• “BigShots received a significant shot in the arm last month when ClubCorp, which owns and operates the most private golf clubs in the world, purchased a controlling interest in the venture. The two companies were side-by-side on the floor at the PGA Merchandise Show last week in Orlando, excited about the opportunity to share BigShots technology with consumers through standalone entertainment venues (like Topgolf or Drive Shack) or indoor simulators.”
  • “In addition to owning and operating free-standing, outdoor BigShots facilities, ClubCorp is introducing franchise opportunities with an indoor product that can be installed in locations such as bars, malls and other retail venues. Through this franchise offering, ClubCorp is seeking to support entrepreneurs around the country who are interested in getting into the golf-entertainment space – whether it’s a facility with one bay or one that has 50.”

Full piece.

6. How power helps your golf game (not how you think)

GolfWRX’s resident statistician, Richie Hunt crunched the number for a heckuva piece on the real ways power can benefit your golf game.
  • Here’s a bit where he talks about the application for 10-handicap golfers...”The projected club speed of a 10-handicap golfer using my regression analysis is 92.6 mph. If a golfer is a legitimate 10-handicap golfer and generates 85 mph they are likely more accurate off the tee and a better putter than the other 10-handicap golfer that generates 93 mph of speed.”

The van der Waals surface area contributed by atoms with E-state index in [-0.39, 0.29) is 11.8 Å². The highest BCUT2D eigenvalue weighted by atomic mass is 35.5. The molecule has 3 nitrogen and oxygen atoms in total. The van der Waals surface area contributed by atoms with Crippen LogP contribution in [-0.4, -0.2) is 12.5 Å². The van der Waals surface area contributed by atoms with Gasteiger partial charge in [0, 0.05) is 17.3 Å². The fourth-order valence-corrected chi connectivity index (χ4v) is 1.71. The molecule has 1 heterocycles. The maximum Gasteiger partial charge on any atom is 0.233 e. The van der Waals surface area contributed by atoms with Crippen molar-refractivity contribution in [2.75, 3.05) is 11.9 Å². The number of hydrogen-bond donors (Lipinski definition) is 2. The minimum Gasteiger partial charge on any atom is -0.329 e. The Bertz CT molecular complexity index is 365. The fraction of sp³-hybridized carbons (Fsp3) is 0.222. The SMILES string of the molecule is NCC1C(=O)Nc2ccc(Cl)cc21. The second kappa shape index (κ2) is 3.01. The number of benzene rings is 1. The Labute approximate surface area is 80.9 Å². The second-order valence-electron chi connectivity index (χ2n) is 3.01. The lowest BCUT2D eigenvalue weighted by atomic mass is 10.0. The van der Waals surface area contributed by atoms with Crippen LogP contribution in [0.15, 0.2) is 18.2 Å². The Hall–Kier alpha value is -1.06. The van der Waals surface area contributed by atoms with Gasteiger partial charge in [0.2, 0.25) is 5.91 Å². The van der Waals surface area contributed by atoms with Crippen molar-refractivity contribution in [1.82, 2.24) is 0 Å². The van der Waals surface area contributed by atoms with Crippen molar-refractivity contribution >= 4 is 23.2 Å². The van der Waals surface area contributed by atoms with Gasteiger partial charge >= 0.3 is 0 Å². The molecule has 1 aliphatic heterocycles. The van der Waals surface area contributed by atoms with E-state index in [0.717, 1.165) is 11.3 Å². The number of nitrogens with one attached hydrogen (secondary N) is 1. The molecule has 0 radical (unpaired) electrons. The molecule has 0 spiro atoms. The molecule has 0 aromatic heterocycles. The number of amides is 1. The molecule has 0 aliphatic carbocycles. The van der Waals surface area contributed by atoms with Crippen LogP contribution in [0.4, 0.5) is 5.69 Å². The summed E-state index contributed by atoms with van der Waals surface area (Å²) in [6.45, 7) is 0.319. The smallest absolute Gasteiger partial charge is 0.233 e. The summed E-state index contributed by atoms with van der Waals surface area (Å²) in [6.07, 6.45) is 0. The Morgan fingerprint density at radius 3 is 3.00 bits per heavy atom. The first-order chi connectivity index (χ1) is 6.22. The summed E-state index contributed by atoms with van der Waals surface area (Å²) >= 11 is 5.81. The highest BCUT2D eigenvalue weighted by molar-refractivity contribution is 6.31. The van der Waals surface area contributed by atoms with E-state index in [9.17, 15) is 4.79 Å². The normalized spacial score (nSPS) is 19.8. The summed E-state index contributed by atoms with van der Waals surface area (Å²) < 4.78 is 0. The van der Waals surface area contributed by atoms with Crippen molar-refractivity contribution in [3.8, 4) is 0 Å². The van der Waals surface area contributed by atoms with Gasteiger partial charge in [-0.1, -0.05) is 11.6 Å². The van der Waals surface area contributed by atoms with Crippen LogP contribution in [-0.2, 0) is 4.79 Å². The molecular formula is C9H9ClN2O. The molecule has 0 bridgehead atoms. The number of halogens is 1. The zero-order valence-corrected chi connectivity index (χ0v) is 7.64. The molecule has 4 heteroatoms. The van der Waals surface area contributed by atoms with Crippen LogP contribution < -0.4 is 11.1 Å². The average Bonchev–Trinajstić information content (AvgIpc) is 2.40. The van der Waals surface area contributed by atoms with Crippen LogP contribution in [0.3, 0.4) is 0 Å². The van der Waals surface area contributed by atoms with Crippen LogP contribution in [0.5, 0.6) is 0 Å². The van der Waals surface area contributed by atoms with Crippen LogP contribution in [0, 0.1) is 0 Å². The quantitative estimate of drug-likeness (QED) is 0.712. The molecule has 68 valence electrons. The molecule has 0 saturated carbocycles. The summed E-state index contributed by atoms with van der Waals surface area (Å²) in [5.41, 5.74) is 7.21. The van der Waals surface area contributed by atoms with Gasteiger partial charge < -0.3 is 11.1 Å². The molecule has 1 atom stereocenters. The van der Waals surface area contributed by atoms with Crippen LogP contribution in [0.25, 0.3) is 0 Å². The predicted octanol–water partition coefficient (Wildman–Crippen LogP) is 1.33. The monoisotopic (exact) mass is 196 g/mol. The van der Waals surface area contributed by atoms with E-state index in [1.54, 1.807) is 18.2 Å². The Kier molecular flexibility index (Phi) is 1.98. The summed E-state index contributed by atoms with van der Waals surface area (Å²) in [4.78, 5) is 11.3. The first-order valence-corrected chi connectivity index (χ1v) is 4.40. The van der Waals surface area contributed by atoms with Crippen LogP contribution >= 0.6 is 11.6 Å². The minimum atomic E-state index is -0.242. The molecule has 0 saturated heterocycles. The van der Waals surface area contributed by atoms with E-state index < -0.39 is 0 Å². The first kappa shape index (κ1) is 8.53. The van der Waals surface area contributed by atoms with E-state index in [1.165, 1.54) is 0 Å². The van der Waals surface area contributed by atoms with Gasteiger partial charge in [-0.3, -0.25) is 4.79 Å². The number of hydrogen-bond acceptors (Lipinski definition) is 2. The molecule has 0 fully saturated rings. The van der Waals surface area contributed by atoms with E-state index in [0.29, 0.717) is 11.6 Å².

• “With any golfer, an increase in club speed is likely to improve their handicap. However, if the golfer just wants to compete with other 10-handicaps without working on their golf swing, it is very important that he hit the ball more accurately than his competitors and that he will need to be more skilled with the putter.”
  • “If the golfer is a 10-handicap and generates 100 mph of club speed with the driver, they most likely are less accurate off the tee and worse putters than their fellow 10-handicap golfers. However, the key here is that the 100-mph golfer has more options than the 85-mph golfer. The 100-mph golfer can beat out his fellow 10-handicappers by hitting the ball more accurately or by improving their short game around the green to make up for having more difficult scramble opportunities or they can improve their putting.”